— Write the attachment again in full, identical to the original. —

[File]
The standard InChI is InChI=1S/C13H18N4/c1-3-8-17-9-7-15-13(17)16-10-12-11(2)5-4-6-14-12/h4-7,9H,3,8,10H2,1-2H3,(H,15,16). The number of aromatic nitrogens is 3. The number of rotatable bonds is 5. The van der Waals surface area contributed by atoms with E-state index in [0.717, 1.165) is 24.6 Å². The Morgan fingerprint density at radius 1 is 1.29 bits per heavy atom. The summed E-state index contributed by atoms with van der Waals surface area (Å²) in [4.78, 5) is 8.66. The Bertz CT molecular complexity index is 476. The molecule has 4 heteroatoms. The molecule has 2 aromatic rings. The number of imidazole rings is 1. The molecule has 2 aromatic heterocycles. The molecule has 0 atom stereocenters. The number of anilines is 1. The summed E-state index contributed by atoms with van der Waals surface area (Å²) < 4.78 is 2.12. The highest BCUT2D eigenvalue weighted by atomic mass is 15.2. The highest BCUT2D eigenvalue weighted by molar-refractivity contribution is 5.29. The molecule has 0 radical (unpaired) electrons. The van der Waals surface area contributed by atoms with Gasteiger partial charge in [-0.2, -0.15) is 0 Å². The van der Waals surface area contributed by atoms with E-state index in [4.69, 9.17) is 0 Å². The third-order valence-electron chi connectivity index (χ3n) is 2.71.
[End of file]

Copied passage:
The standard InChI is InChI=1S/C13H18N4/c1-3-8-17-9-7-15-13(17)16-10-12-11(2)5-4-6-14-12/h4-7,9H,3,8,10H2,1-2H3,(H,15,16). The number of aromatic nitrogens is 3. The number of rotatable bonds is 5. The van der Waals surface area contributed by atoms with E-state index in [0.717, 1.165) is 24.6 Å². The Morgan fingerprint density at radius 1 is 1.29 bits per heavy atom. The summed E-state index contributed by atoms with van der Waals surface area (Å²) in [4.78, 5) is 8.66. The Bertz CT molecular complexity index is 476. The molecule has 4 heteroatoms. The molecule has 2 aromatic rings. The number of imidazole rings is 1. The molecule has 2 aromatic heterocycles. The molecule has 0 atom stereocenters. The number of anilines is 1. The summed E-state index contributed by atoms with van der Waals surface area (Å²) < 4.78 is 2.12. The highest BCUT2D eigenvalue weighted by atomic mass is 15.2. The highest BCUT2D eigenvalue weighted by molar-refractivity contribution is 5.29. The molecule has 0 radical (unpaired) electrons. The van der Waals surface area contributed by atoms with Gasteiger partial charge in [-0.2, -0.15) is 0 Å². The van der Waals surface area contributed by atoms with E-state index in [4.69, 9.17) is 0 Å². The third-order valence-electron chi connectivity index (χ3n) is 2.71.